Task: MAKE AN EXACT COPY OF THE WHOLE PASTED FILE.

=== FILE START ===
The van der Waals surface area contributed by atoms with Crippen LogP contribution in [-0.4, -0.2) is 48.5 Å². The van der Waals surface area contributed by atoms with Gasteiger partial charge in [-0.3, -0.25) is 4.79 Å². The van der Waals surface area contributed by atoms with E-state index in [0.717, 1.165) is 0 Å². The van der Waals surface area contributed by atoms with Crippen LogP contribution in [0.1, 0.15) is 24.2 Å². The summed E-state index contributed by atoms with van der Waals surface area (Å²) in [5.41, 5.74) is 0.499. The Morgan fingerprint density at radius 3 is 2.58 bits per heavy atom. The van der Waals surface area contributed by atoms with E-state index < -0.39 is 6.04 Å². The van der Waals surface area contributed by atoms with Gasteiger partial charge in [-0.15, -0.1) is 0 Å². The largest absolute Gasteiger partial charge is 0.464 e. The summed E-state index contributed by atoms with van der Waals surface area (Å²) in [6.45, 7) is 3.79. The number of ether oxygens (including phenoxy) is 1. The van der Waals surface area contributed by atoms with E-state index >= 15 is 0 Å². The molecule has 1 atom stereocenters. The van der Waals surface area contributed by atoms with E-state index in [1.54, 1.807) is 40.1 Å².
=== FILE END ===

The van der Waals surface area contributed by atoms with Crippen LogP contribution in [-0.4, -0.2) is 48.5 Å². The van der Waals surface area contributed by atoms with Gasteiger partial charge in [-0.3, -0.25) is 4.79 Å². The van der Waals surface area contributed by atoms with E-state index in [0.717, 1.165) is 0 Å². The van der Waals surface area contributed by atoms with Crippen LogP contribution in [0.1, 0.15) is 24.2 Å². The summed E-state index contributed by atoms with van der Waals surface area (Å²) in [5.41, 5.74) is 0.499. The Morgan fingerprint density at radius 3 is 2.58 bits per heavy atom. The van der Waals surface area contributed by atoms with E-state index < -0.39 is 6.04 Å². The van der Waals surface area contributed by atoms with Gasteiger partial charge in [-0.15, -0.1) is 0 Å². The largest absolute Gasteiger partial charge is 0.464 e. The summed E-state index contributed by atoms with van der Waals surface area (Å²) in [6.45, 7) is 3.79. The number of ether oxygens (including phenoxy) is 1. The van der Waals surface area contributed by atoms with E-state index >= 15 is 0 Å². The molecule has 1 atom stereocenters. The van der Waals surface area contributed by atoms with E-state index in [1.54, 1.807) is 40.1 Å².